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Topic: NASA’s Jet Propulsion Laboratory

NASA uses Algorithm to protect Wheels on Mars Curiosity Rover

 

Written by Andrew Good
NASA’s Jet Propulsion Laboratory

NASA - National Aeronautics and Space AdministrationPasadena, CA – There are no mechanics on Mars, so the next best thing for NASA’s Curiosity rover is careful driving.

A new algorithm is helping the rover do just that. The software, referred to as traction control, adjusts the speed of Curiosity’s wheels depending on the rocks it’s climbing. After 18 months of testing at NASA’s Jet Propulsion Laboratory in Pasadena, California, the software was uploaded to the rover on Mars in March. Mars Science Laboratory’s mission management approved it for use on June 8th, after extensive testing at JPL and multiple tests on Mars.

Even before 2013, when the wheels began to show signs of wear, JPL engineers had been studying how to reduce the effects of the rugged Martian surface.

A "scarecrow" rover at NASA's JPL drives over a sensor while testing a new driving algorithm. Engineers created the algorithm to reduce wheel wear on the Mars Curiosity rover. (NASA/JPL-Caltech)

A “scarecrow” rover at NASA’s JPL drives over a sensor while testing a new driving algorithm. Engineers created the algorithm to reduce wheel wear on the Mars Curiosity rover. (NASA/JPL-Caltech)

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NASA’s Cassini Spacecraft’s 20 Year Mission to come to a close

 

Written by Steven Siceloff
NASA’s Kennedy Space Center

NASA - National Aeronautics and Space AdministrationFlorida – As NASA’s Cassini spacecraft spends its last few weeks in orbit around Saturn before making a controlled impact with the planet in what NASA dubbed Cassini’s “Grand Finale,” some of those who helped launch the mission 20 years ago are thrilled with the success of the massive probe they helped dispatch to one of the solar system’s most intriguing worlds.

“There’s just a real sense of fulfillment associated with being part of a launch team, particularly something as big as Cassini and as complicated as Cassini is and the whole makeup of the whole Cassini team,” said Ray Lugo, launch director for Cassini. “It was a big community of folks and everybody had to do their part to make sure that mission got off right.”

The planet Saturn as seen from NASA's Cassini spacecraft. (NASA)

The planet Saturn as seen from NASA’s Cassini spacecraft. (NASA)

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NASA monitors for Bacteria and Microorganisms on International Space Station

 

Written by Andrew Good
NASA’s Jet Propulsion Laboratory

NASA - National Aeronautics and Space AdministrationPasadena, CA – Wherever you find people, you also find bacteria and other microorganisms. The International Space Station is no exception.

That generally is not a problem. For one thing, the space station is kept cleaner than many environments on Earth. Routine cleaning activities are included on astronaut task schedules.

Cargo sent to the station, and the vehicles that carry it, undergo a rigorous cleaning process and monitoring for microorganisms before launch. Crew members assigned to the space station spend 10 days in pre-flight quarantine.

The International Space Station, as seen from space shuttle Atlantis in 2011. (NASA)

The International Space Station, as seen from space shuttle Atlantis in 2011. (NASA)

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NASA’s Mars Curiosity Rover uses A.I. Laser Targeting for studying Mars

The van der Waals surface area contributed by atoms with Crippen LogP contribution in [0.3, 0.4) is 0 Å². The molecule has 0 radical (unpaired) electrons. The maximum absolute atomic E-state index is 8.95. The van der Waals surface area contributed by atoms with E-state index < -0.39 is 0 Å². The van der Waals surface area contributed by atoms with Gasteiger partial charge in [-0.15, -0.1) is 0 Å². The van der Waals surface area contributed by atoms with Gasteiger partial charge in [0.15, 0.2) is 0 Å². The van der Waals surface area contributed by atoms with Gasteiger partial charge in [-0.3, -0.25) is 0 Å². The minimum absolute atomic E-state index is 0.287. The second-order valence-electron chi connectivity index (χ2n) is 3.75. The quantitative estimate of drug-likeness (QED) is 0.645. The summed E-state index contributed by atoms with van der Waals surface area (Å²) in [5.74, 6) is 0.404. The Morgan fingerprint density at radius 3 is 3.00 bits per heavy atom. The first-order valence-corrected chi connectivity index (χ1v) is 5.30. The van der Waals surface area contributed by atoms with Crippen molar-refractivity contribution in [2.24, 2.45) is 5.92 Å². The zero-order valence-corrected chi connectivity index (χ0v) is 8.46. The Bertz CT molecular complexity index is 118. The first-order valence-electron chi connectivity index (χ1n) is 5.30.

Written by Andrew Good
NASA’s Jet Propulsion Laboratory

NASA - National Aeronautics and Space AdministrationPasadena, CA – Artificial intelligence is changing how we study Mars.

A.I. software on NASA’s Curiosity Mars rover has helped it zap dozens of laser targets on the Red Planet this past year, becoming a frequent science tool when the ground team was out of contact with the spacecraft. This same software has proven useful enough that it’s already scheduled for NASA’s upcoming mission, Mars 2020.

A new paper in Science: Robotics looks at how the software has performed since rolling out to Curiosity’s science team in May 2016. The AEGIS software, or Autonomous Exploration for Gathering Increased Science, has been used to direct Curiosity’s ChemCam instrument 54 times since then. It’s used on almost every drive when the power resources are available for it, according to the paper’s authors.

This is how AEGIS sees the Martian surface. All targets found by the A.I. program are outlined: blue targets are rejected, while red are retained. The top-ranked target is shaded green; if there's a second-ranked target, it's shaded orange. These NavCam images have been contrast-balanced. (NASA/JPL-Caltech)

This is how AEGIS sees the Martian surface. All targets found by the A.I. program are outlined: blue targets are rejected, while red are retained. The top-ranked target is shaded green; if there’s a second-ranked target, it’s shaded orange. These NavCam images have been contrast-balanced. (NASA/JPL-Caltech)

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NASA’s Mars Opportunity Rover cruises near rim of Endeavour Crater

 

Written by Laurie Cantillo / Dwayne Brown
NASA Headquarters

NASA - National Aeronautics and Space AdministrationWashington, D.C. – NASA’s senior Mars rover, Opportunity, is examining rocks at the edge of Endeavour Crater for signs that they may have been either transported by a flood or eroded in place by wind.

Those scenarios are among the possible explanations rover-team scientists are considering for features seen just outside the crater rim’s crest above “Perseverance Valley,” which is carved into the inner slope of the rim.

The team plans to drive Opportunity down Perseverance Valley after completing a “walkabout” survey of the area above it.

The Pancam on NASA's Mars Exploration Rover Opportunity took the component images of this enhanced-color scene during the mission's "walkabout" survey of an area just above the top of "Perseverance Valley," in preparation for driving down the valley. (NASA/JPL-Caltech/Cornell/Arizona State Univ.)

The Pancam on NASA’s Mars Exploration Rover Opportunity took the component images of this enhanced-color scene during the mission’s “walkabout” survey of an area just above the top of “Perseverance Valley,” in preparation for driving down the valley. (NASA/JPL-Caltech/Cornell/Arizona State Univ.)